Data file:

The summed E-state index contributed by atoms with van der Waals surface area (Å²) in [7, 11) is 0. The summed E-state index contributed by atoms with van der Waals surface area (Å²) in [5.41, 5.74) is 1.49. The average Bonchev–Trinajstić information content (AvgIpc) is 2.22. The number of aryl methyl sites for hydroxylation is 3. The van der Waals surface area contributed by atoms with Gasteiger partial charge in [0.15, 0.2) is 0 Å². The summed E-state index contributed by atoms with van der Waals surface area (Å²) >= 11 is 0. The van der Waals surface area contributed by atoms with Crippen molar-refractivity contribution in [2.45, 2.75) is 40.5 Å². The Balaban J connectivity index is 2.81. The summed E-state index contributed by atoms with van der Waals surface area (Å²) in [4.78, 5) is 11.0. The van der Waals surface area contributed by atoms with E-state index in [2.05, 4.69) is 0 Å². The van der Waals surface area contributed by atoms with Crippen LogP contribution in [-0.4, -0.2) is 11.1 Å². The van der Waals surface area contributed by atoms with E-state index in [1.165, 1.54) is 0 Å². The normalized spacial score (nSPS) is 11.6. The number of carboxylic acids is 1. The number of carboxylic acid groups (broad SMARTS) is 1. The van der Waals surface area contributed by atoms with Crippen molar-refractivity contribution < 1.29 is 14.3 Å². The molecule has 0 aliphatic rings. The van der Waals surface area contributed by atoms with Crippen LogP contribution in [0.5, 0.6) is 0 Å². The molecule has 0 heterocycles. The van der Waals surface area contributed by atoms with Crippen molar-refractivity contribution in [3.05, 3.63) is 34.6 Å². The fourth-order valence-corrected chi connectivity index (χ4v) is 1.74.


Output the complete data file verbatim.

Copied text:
The summed E-state index contributed by atoms with van der Waals surface area (Å²) in [7, 11) is 0. The summed E-state index contributed by atoms with van der Waals surface area (Å²) in [5.41, 5.74) is 1.49. The average Bonchev–Trinajstić information content (AvgIpc) is 2.22. The number of aryl methyl sites for hydroxylation is 3. The van der Waals surface area contributed by atoms with Gasteiger partial charge in [0.15, 0.2) is 0 Å². The summed E-state index contributed by atoms with van der Waals surface area (Å²) >= 11 is 0. The van der Waals surface area contributed by atoms with Crippen molar-refractivity contribution in [2.45, 2.75) is 40.5 Å². The Balaban J connectivity index is 2.81. The summed E-state index contributed by atoms with van der Waals surface area (Å²) in [4.78, 5) is 11.0. The van der Waals surface area contributed by atoms with E-state index in [2.05, 4.69) is 0 Å². The van der Waals surface area contributed by atoms with Crippen LogP contribution in [-0.4, -0.2) is 11.1 Å². The van der Waals surface area contributed by atoms with E-state index in [1.165, 1.54) is 0 Å². The normalized spacial score (nSPS) is 11.6. The number of carboxylic acids is 1. The number of carboxylic acid groups (broad SMARTS) is 1. The van der Waals surface area contributed by atoms with Crippen molar-refractivity contribution < 1.29 is 14.3 Å². The molecule has 0 aliphatic rings. The van der Waals surface area contributed by atoms with Crippen LogP contribution in [0.5, 0.6) is 0 Å². The molecule has 0 heterocycles. The van der Waals surface area contributed by atoms with Crippen molar-refractivity contribution in [3.05, 3.63) is 34.6 Å². The fourth-order valence-corrected chi connectivity index (χ4v) is 1.74.